UPDATE: Feb. 12, 2020: The Phoenix City Council will increase solid waste residential rates by $6.40 in an effort to preserve residential recycling, as reported by KJZZ and others. That new rate will be phased in over a two year period, after members voted 7-2 for a new overall rate of $33.20.
In an agenda summary for the meeting, the Phoenix Public Works Department recommended a rate increase over abandoning or altering current curbside services. More than half of Phoenix resident surveyed also preferred that approach. "With these rate changes, all existing services can be maintained, which reflects the preferences expressed through the public feedback process," the department recommended. Phoenix last raised the rate in 2009.
- Phoenix Public Works Department officials say the city will either need to hike monthly solid waste rates from $26.80 per household or begin slashing programs. The department presented four options this week at varying costs: maintain current service; end curbside green organics pickup; end both curbside recycling and green organics; or switch to biweekly recycling collection. Maintaining current services would require a monthly fee hike of $6.40, or $4.75 if Phoenix ditches recycling and green organics programs.
- Rates haven't changed in 10 years and officials are also recommending a 2% annual increase for inflation. According to Public Works, the city would need to make $36.5 million in service cuts if no rate increase is approved. Beyond reducing curbside recycling, that could also entail closing one MRF as well as the city's compost facility.
- Mayor Kate Gallego emphasized at a Tuesday city council meeting, according to KJZZ, that Phoenix does not want the distinction of being the largest U.S. city without recycling. In a statement to Waste Dive, Public Works cautioned against any "premature" focus on cancellations. Director Ginger Spencer said her agency is "recommending a rate change to our City Council because we need to keep up with the costs of doing business today and prepare for the future."
Phoenix has come to serve as a model for circular economy proponents, making any changes significant for other municipalities that have sought to emulate the city. With a goal of 40% solid waste diversion by 2020 through the Reimagine Phoenix initiative, the city has made major strides in its efforts to address recycling and organics diversion.
The decision between service cuts or price increases comes as Phoenix grapples with a turbulent recycling market that has seen revenue decrease by an estimated $5.6 million within the last fiscal year. Around 150,000 residents currently have access to the green organics program, which costs an extra $5 per month. In total, Phoenix has around 400,000 residential customers. The city does not provide solid waste services to either commercial or multi-family buildings.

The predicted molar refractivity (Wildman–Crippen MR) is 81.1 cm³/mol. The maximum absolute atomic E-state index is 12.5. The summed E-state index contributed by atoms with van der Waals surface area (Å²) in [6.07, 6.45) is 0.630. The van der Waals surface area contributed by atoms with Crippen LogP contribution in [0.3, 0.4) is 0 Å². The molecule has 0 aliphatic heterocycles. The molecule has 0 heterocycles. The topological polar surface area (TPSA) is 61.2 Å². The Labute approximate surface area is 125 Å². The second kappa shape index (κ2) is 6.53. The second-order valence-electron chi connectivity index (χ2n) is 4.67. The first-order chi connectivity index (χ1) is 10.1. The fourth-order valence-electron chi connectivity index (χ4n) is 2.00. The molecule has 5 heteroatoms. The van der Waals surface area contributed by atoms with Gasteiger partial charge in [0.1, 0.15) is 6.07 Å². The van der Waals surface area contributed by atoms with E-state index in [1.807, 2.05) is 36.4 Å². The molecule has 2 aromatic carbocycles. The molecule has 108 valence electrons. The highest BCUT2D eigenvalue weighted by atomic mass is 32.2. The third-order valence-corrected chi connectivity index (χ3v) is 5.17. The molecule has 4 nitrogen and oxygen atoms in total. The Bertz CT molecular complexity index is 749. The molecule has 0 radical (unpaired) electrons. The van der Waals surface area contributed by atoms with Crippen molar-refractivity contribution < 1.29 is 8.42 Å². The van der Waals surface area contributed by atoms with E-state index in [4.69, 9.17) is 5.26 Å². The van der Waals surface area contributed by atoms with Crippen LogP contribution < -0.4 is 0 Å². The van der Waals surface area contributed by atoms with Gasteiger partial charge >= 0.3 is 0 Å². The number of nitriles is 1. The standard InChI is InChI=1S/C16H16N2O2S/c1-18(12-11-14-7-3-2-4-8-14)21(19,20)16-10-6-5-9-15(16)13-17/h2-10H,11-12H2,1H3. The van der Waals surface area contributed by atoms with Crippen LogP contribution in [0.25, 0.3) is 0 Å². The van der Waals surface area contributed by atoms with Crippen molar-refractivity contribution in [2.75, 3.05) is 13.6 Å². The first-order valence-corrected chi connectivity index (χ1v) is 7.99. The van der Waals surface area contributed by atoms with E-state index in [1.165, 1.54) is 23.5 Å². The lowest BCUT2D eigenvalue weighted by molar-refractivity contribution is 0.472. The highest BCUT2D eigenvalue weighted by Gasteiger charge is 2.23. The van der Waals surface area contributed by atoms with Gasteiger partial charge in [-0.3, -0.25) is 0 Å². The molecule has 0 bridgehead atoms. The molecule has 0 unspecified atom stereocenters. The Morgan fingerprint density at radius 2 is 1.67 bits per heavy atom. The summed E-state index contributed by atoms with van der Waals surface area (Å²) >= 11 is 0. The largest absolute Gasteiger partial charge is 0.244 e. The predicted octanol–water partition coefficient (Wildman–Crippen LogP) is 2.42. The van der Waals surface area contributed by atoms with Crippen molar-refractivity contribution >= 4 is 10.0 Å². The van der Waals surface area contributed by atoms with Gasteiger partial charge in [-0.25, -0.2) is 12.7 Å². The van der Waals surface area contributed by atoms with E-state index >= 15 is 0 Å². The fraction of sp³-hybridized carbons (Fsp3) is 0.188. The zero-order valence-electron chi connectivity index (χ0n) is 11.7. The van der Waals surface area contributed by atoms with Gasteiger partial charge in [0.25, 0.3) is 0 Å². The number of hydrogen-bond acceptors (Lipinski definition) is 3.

The potential for facility closures is notable in a city with publicly-owned infrastructure. One of Phoenix's MRFs received funding for upgrades this year. The other, an older facility, may require more extensive upgrades in the future. Both are operated under contract by Republic Services, which did not respond to a request for comment by publishing time. Also in jeopardy is Phoenix's new composting facility, which handles both food and yard waste, run via a contract with WeCare Denali Organics.
Phoenix is the latest of many Arizona cities to face cost issues due to market changes. Neighboring Surprise recently canceled its entire curbside program, the largest city to do so in the United States. In another potential model for Phoenix, Tucson opted to reduce its recycling collection to a biweekly system, saving $1.4 million, in addition to pulling $2 million from a hotel tax to cover rising costs. The city is still debating what to do about glass recycling.
While many cities are working through new recycling costs, Phoenix also has to adjust to its fast-growing population and is now the fifth-largest in the United States. "More people means more solid waste to take care of. By evolving, we renew our commitment to the safety and health of Phoenix residents and protecting the environment," said Spencer.
Public Works may need to boost its education and outreach efforts as the department works to reign in contamination, in addition to potentially investing more in recycling infrastructure. "It’s about re-evaluating the way we operate and re-calibrating it to adapt to these changes," Spencer said.
Before any final decision is made, council members have requested that 10 community meetings be held to gather public input. The earliest the Phoenix City Council is expected to vote on the decision is late January 2020.